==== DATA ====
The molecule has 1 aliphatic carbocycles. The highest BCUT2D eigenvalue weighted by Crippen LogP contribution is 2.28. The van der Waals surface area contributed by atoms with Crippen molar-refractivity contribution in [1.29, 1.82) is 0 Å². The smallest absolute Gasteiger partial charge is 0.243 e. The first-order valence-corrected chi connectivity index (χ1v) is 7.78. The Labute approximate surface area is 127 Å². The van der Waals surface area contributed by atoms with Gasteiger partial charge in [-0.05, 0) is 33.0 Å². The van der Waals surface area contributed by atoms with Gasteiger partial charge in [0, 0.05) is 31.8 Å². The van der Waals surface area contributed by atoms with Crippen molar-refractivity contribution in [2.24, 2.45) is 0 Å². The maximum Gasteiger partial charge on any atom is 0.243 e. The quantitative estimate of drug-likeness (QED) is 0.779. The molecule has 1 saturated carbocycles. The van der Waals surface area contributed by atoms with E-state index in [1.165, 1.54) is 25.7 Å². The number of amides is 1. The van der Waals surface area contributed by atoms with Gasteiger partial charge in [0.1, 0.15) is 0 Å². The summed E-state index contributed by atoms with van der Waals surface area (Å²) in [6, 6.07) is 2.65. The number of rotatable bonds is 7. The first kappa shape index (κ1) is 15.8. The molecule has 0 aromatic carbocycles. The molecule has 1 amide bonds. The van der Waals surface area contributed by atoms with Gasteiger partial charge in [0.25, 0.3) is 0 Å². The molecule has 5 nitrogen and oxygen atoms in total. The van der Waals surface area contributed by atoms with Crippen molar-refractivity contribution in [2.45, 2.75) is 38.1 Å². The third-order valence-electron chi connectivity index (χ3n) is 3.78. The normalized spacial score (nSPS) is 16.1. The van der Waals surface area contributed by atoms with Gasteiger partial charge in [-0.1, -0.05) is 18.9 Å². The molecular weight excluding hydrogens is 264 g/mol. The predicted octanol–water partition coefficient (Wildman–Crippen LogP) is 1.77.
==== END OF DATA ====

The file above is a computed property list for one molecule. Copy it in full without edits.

The molecule has 1 aliphatic carbocycles. The highest BCUT2D eigenvalue weighted by Crippen LogP contribution is 2.28. The van der Waals surface area contributed by atoms with Crippen molar-refractivity contribution in [1.29, 1.82) is 0 Å². The smallest absolute Gasteiger partial charge is 0.243 e. The first-order valence-corrected chi connectivity index (χ1v) is 7.78. The Labute approximate surface area is 127 Å². The van der Waals surface area contributed by atoms with Gasteiger partial charge in [-0.05, 0) is 33.0 Å². The van der Waals surface area contributed by atoms with Gasteiger partial charge in [0, 0.05) is 31.8 Å². The van der Waals surface area contributed by atoms with Crippen molar-refractivity contribution in [2.24, 2.45) is 0 Å². The maximum Gasteiger partial charge on any atom is 0.243 e. The quantitative estimate of drug-likeness (QED) is 0.779. The molecule has 1 saturated carbocycles. The van der Waals surface area contributed by atoms with E-state index in [1.165, 1.54) is 25.7 Å². The number of amides is 1. The van der Waals surface area contributed by atoms with Gasteiger partial charge in [0.1, 0.15) is 0 Å². The summed E-state index contributed by atoms with van der Waals surface area (Å²) in [6, 6.07) is 2.65. The number of rotatable bonds is 7. The first kappa shape index (κ1) is 15.8. The molecule has 0 aromatic carbocycles. The molecule has 1 amide bonds. The van der Waals surface area contributed by atoms with Gasteiger partial charge in [0.25, 0.3) is 0 Å². The molecule has 5 nitrogen and oxygen atoms in total. The van der Waals surface area contributed by atoms with Crippen molar-refractivity contribution in [2.45, 2.75) is 38.1 Å². The third-order valence-electron chi connectivity index (χ3n) is 3.78. The normalized spacial score (nSPS) is 16.1. The van der Waals surface area contributed by atoms with Gasteiger partial charge in [-0.1, -0.05) is 18.9 Å². The molecular weight excluding hydrogens is 264 g/mol. The predicted octanol–water partition coefficient (Wildman–Crippen LogP) is 1.77.